Angels and ministers of grace defend us – as Hamlet remarked when he saw his father’s ghost, not Karl Marx’s. Who writes this antediluvian twaddle? Is there someone at Luthuli House who actually gets a salary for penning this grotesque parody? Was the late ANC deputy secretary-general Jesse Duarte involved? Is this why she was often irritable?
But never mind who writes this stuff, more to the point is the question: Who reads it?
Is someone seriously going to tell me that all those folk gathered at Nasrec ever read this rubbish? They have travelled from far and wide, eagerly looking forward to dancing, argument, and reuniting with old friends and free chicken – and somebody thinks they’re going to feed on this cold gruel, which has been masticated and re-masticated for about 150 years?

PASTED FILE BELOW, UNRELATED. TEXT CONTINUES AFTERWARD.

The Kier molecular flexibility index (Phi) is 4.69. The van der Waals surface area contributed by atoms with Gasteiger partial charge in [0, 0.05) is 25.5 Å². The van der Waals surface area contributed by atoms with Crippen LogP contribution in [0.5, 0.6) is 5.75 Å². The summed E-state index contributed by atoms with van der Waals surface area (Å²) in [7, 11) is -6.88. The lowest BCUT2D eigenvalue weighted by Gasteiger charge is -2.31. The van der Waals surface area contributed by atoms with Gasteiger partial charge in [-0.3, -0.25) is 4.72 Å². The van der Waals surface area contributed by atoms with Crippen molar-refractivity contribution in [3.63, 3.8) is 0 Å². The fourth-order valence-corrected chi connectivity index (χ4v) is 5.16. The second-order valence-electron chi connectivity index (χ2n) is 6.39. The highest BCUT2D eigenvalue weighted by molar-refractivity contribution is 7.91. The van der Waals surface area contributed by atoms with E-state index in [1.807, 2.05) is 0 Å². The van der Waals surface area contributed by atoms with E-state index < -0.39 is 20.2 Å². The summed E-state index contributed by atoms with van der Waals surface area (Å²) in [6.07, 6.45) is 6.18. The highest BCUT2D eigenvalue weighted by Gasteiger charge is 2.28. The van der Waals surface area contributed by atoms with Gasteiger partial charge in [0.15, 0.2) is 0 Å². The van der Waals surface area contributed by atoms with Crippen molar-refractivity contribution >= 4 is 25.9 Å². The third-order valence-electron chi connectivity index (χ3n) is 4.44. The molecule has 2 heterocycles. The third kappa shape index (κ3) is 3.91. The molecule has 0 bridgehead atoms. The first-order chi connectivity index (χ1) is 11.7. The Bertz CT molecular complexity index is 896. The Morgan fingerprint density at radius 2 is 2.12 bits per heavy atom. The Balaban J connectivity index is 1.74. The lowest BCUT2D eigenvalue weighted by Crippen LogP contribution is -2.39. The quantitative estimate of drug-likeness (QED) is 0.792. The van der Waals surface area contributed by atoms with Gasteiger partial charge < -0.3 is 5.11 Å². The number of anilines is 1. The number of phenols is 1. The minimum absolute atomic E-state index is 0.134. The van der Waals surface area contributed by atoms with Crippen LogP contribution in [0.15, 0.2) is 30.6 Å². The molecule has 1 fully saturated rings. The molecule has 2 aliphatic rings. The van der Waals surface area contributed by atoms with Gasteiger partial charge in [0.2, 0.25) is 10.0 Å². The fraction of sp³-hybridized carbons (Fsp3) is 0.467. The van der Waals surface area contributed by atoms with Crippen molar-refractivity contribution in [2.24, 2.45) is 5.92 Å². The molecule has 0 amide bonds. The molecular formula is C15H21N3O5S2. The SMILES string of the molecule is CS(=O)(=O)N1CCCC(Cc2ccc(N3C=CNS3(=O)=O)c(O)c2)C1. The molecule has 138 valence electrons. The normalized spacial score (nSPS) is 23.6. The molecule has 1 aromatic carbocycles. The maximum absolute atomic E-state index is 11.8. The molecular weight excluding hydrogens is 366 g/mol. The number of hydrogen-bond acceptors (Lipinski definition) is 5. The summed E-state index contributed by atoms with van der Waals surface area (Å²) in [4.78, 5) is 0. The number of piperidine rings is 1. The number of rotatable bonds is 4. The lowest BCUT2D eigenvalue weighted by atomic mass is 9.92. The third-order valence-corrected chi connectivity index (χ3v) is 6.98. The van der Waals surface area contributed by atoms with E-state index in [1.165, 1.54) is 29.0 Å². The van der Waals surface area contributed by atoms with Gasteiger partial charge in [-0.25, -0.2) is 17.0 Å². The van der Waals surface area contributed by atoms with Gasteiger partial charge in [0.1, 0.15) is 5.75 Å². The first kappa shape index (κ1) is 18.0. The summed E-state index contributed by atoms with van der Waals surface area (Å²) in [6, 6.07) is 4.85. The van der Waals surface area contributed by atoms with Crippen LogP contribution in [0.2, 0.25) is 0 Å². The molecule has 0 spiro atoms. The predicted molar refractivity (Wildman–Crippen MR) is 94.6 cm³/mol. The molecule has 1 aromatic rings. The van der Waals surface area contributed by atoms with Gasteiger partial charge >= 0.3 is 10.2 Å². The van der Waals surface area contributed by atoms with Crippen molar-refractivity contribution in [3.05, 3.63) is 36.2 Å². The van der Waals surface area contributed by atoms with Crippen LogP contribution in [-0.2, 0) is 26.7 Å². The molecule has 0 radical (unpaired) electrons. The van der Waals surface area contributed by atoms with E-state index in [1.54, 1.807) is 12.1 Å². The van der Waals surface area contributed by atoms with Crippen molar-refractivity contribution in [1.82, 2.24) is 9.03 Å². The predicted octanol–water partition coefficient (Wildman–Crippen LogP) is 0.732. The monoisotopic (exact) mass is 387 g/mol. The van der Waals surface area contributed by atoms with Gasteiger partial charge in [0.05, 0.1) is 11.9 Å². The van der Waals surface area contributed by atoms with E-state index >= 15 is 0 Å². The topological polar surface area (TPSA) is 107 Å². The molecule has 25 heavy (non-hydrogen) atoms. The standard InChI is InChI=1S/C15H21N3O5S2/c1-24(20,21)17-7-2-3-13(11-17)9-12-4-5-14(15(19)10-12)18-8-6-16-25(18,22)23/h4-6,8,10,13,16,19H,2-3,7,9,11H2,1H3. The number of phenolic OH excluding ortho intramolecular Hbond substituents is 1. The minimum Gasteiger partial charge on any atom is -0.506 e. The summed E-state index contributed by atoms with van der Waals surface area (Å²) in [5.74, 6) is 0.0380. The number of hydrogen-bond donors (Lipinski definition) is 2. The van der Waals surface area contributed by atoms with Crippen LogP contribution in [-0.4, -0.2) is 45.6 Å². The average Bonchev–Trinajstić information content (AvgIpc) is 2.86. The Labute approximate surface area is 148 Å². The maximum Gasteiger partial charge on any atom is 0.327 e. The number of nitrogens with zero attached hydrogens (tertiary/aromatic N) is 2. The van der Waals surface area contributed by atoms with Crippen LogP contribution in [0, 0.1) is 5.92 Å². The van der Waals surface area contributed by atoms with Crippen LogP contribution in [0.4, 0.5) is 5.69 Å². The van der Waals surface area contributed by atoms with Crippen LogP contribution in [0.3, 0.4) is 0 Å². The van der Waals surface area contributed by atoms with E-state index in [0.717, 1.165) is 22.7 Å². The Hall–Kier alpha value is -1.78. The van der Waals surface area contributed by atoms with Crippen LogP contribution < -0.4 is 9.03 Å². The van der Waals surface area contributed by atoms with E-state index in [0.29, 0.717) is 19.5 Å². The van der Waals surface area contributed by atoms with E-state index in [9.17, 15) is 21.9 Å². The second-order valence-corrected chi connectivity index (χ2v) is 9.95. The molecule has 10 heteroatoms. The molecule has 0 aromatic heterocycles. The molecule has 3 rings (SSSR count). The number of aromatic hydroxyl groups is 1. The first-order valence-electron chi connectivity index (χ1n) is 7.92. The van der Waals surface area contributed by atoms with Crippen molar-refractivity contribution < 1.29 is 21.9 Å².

Surely not. For one thing, I’m pretty sure that, like 90% of my fellow citizens, they read their mobile phones only. For another, I’ve got to believe that they’re more sensible. Ordinary members know what the discussion points really should be.
No 1. That persnickety step-aside rule has to go. How can people go ahead with their careers in the ANC – and thereby, of course, make the ANC stronger and fight for the people – if those facing criminal charges are required to step aside from party elections?
What an absurd idea – as the newly elected ANC KZN leadership and the Taliban faction recently made quite clear. How, for example, are fine and long-serving cadres such as ex-ANC treasurer Zweli Mkhize, suspended ANC Secretary-General Ace Magashule, and eThekwini ANC boss Zandile Gumede supposed to serve the people?
No 2. What’s the story with President Cyril having (in David Bullard’s lovely phrase) used his soft furnishings as a piggy bank?
It’s not that any ANC leader or member minds all that much that Cyril (or a family member) hid money in a couch; sometimes difficult times call for peculiar measures. But why didn’t he share at least some of that loot with others? Ubuntu, maibru, ubuntu.